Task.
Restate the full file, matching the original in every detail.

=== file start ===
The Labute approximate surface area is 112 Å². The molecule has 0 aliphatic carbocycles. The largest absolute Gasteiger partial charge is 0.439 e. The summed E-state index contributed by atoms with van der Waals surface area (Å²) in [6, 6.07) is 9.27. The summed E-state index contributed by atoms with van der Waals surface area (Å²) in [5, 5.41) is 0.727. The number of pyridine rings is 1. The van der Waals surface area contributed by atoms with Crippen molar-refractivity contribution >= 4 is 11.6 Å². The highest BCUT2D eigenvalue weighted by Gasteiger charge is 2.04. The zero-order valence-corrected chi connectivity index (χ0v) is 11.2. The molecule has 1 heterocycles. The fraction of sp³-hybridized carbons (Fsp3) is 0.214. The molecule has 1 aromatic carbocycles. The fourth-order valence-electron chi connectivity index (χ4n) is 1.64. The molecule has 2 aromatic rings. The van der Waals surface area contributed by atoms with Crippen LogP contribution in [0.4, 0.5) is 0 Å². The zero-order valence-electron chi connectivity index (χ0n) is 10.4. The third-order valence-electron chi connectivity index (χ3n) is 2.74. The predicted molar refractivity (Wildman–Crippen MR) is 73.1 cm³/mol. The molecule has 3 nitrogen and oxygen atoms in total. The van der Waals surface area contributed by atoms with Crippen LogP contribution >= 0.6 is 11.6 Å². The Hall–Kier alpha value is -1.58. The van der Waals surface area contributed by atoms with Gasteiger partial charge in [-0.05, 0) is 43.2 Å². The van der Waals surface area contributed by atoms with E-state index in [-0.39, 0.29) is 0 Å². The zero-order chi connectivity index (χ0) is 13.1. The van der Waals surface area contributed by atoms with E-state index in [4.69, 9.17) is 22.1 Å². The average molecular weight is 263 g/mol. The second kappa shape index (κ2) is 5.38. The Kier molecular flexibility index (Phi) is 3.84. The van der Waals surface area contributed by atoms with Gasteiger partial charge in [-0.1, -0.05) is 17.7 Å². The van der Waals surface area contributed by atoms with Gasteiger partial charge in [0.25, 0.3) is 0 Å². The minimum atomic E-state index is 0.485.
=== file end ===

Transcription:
The Labute approximate surface area is 112 Å². The molecule has 0 aliphatic carbocycles. The largest absolute Gasteiger partial charge is 0.439 e. The summed E-state index contributed by atoms with van der Waals surface area (Å²) in [6, 6.07) is 9.27. The summed E-state index contributed by atoms with van der Waals surface area (Å²) in [5, 5.41) is 0.727. The number of pyridine rings is 1. The van der Waals surface area contributed by atoms with Crippen molar-refractivity contribution >= 4 is 11.6 Å². The highest BCUT2D eigenvalue weighted by Gasteiger charge is 2.04. The zero-order valence-corrected chi connectivity index (χ0v) is 11.2. The molecule has 1 heterocycles. The fraction of sp³-hybridized carbons (Fsp3) is 0.214. The molecule has 1 aromatic carbocycles. The fourth-order valence-electron chi connectivity index (χ4n) is 1.64. The molecule has 2 aromatic rings. The van der Waals surface area contributed by atoms with Crippen LogP contribution in [0.4, 0.5) is 0 Å². The zero-order valence-electron chi connectivity index (χ0n) is 10.4. The third-order valence-electron chi connectivity index (χ3n) is 2.74. The predicted molar refractivity (Wildman–Crippen MR) is 73.1 cm³/mol. The molecule has 3 nitrogen and oxygen atoms in total. The van der Waals surface area contributed by atoms with Crippen LogP contribution >= 0.6 is 11.6 Å². The Hall–Kier alpha value is -1.58. The van der Waals surface area contributed by atoms with Gasteiger partial charge in [-0.05, 0) is 43.2 Å². The van der Waals surface area contributed by atoms with E-state index in [-0.39, 0.29) is 0 Å². The zero-order chi connectivity index (χ0) is 13.1. The van der Waals surface area contributed by atoms with E-state index in [4.69, 9.17) is 22.1 Å². The average molecular weight is 263 g/mol. The second kappa shape index (κ2) is 5.38. The Kier molecular flexibility index (Phi) is 3.84. The van der Waals surface area contributed by atoms with Gasteiger partial charge in [-0.1, -0.05) is 17.7 Å². The van der Waals surface area contributed by atoms with Gasteiger partial charge in [0.25, 0.3) is 0 Å². The minimum atomic E-state index is 0.485.